February 22, 2013

Jonah Bromwich knows who the original Teflon Don is

I’m both happy and sad that it’s come to this. It’s awesome that Kendrick won. He put in the work, he made good, uncompromising music and he was lauded for it last year. He’s selling records, and those records aren’t shitty.

But along with the other trappings of success come the empty guest verses. Kendrick is a commodity, and getting him to appear on a song gives the other featured artist a boost. Which is funny, because Emeli Sandé didn’t appear to need the boost. Other than the entirely gratuitous Kendrick verses, the Scotslady (that’s the opposite of Scotsman, right?) has a banger on her hands with the single “Next to Me,” which had been previously released without the guest verses. The track is new-school Whitney Houston cut with Mary J. What’s the 411 stomp, with an unabashedly huge chorus and relatively stripped down verses that show off Sandé’s voice. Kendrick doesn’t really have anything to be ashamed of—even Biggie didn’t do much but provide Blige with a short recess when he appeared on the remix of “Real Love.” On songs like these, the rapper is just a sentient alternative to what would otherwise be an instrumental bridge. His function, at least from a musical standpoint, is to slow the song down so that things can get amped back up for the final few refrains.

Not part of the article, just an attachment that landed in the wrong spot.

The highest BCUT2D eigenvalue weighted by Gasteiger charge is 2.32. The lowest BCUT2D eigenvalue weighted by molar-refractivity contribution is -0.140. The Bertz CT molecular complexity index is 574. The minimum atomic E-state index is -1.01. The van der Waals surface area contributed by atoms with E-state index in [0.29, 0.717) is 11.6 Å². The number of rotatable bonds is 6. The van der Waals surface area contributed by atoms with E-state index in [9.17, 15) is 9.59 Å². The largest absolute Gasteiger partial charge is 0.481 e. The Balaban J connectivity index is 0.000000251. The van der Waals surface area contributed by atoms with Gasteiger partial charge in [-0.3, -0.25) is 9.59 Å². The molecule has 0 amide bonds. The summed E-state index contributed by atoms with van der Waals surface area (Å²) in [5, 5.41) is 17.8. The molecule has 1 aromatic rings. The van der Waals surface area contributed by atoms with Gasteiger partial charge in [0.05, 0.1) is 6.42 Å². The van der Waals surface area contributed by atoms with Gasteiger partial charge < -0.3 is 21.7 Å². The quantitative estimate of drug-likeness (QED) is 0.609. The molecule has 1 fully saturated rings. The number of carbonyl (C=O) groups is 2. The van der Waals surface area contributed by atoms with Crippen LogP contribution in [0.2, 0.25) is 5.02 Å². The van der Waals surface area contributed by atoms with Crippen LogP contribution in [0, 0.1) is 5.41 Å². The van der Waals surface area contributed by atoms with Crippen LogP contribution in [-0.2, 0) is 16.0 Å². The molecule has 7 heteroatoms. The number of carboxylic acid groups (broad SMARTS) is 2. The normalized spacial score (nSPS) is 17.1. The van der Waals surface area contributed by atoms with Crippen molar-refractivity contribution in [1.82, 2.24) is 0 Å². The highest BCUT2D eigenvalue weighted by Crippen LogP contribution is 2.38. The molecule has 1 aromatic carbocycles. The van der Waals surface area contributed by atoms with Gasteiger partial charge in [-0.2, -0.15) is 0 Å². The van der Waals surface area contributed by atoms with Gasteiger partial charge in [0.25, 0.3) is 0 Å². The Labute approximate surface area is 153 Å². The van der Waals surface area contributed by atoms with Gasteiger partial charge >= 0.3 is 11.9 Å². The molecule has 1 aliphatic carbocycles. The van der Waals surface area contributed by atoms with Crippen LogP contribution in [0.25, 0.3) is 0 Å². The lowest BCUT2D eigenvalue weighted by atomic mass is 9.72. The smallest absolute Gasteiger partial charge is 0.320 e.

The name grab works though, doesn’t it? My attention got pulled by Kendrick. The song is good enough so that he doesn’t lose any credibility with me for his lazy-ass rapping. He cashes an easy check and suddenly I’m checking for the first Scottish lady that I’ve ever checked for in my life.

The low cunning that led to Kendrick’s presence is unsurprising because Sandé has some major players behind her. The woman is a known known in England where her debut album Our Version of Events was the number one seller of 2012. In choosing Kendrick, the good folks at Capitol Records behind her aren’t using any new tricks. He’s successful in a medium that they understand: the charts. Putting a rapper who proves he can sell on a song with a new artist is a classic move.

With the hipster&b trend going full-force right now, the people in charge realize that the best rapper to put on the track is the one who’s getting both money and blog attention. And thankfully for us, that rapper is Kendrick, who thus far has proved to have good taste (save a coupla rock hooks a coupla years ago) which means it’s (hopefully) safe to assume that he recognized the quality that he was cynically asked to help boost. Lesson being, once again, that when talented artists win, it’s good for everyone, and that includes industry people too.


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